Some of the best ideas come to you in the most difficult situations, like Indigo Daydream. The story goes like this: UK-based multi-instrumentalist Nick Cheshire experiences a traumatic head injury; he undergoes an MRI scan and decides to take on a solo project after listening to the beat of the scanner. Fortunately, Cheshire recovered from the subdural haematoma and began using that “accident-invoked” inspiration to create some unique music. Featured in PopFad, Sinusoidal Music, The Sound Won’t Stop and various other blogs, Indigo Daydream is reaching people across the globe. The latest addition to his critically acclaimed discography is ‘Life Might Not Be Real’.
Describing his brain as “…delicate and when it suffers from any sort of trauma it can react in unusual ways”, Cheshire set the stage for a cinematic and intimate soundscape. Following his debut track ‘Enter The Indigo Daydream’, ‘Life Might Not Be Real’ is a psychedelic and ethereal tossing you into a hazy swirl of sound. The arrangement of dreamy synths and guitars create a synth-pop tune; however, it is the silver vocals belying the atmospheric tune that adds a unique flair to the track.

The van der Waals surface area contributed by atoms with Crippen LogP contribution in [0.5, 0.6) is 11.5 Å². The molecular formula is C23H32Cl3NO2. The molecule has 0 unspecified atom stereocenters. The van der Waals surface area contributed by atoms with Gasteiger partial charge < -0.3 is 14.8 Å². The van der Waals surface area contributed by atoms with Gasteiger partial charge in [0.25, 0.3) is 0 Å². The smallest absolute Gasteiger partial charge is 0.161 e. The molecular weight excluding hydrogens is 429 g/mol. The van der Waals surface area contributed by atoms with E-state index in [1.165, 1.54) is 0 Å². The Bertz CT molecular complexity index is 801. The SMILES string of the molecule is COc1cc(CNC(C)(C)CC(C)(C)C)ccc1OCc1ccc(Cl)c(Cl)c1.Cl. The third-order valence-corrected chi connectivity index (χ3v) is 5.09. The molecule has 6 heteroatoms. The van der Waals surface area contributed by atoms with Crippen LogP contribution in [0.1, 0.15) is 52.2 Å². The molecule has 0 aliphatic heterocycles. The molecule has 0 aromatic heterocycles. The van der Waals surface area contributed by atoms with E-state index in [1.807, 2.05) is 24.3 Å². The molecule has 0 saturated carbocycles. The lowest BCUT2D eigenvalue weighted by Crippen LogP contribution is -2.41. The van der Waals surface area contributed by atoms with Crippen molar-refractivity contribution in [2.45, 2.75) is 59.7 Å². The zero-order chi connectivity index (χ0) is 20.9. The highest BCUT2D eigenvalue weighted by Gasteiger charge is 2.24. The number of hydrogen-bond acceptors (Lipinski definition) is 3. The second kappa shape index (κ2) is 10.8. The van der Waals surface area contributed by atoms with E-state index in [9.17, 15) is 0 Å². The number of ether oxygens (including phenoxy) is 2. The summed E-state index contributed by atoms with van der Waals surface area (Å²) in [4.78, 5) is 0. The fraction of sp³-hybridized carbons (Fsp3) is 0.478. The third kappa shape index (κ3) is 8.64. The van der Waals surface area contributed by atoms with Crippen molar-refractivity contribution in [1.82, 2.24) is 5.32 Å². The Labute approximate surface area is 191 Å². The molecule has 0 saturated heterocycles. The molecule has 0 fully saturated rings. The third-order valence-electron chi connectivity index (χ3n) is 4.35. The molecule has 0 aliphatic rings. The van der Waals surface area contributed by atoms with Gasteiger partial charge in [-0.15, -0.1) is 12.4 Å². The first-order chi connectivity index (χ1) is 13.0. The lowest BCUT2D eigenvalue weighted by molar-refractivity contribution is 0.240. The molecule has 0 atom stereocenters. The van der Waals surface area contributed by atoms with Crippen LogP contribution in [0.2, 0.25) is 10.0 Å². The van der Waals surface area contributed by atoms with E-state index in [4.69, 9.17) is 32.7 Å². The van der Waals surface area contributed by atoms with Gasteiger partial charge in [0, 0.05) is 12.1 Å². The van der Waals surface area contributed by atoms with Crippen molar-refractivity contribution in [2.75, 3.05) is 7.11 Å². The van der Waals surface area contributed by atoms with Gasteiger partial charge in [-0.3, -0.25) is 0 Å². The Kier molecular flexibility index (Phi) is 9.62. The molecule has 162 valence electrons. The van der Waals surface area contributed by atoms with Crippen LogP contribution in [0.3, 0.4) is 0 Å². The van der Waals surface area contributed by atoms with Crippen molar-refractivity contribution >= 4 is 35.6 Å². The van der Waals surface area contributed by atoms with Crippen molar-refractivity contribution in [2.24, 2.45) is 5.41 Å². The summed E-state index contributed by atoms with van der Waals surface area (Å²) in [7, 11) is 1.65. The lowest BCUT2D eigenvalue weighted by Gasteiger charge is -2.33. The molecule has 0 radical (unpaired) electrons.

While the single has a hazy ambience with haunting lyricism, it does have a profoundness described in the poetic lyricism. The final words of ‘Life Might Not Be Real’ are “…it’s just a dream” exploring the conceptual idea of reality versus fantasy. What I find intriguing is how the floating melody so adequately captures the idea of non-existence within structured musicality. The wistful haziness represents the fantastical side of things while the psychedelic beat represents existential truths…or at least those that we perceive. Inspired by the idea of alternative realities examined in films like Alice In Wonderland, Indigo Daydream takes you on a journey of discovery in an otherworldly bubble of sound.
In addition to the single, Indigo Daydream released an official music video for ‘Life Might Not Be Real’. This video uses strobe-like lighting effects that can trigger seizures in people with photosensitive epilepsy. Viewer discretion is advised.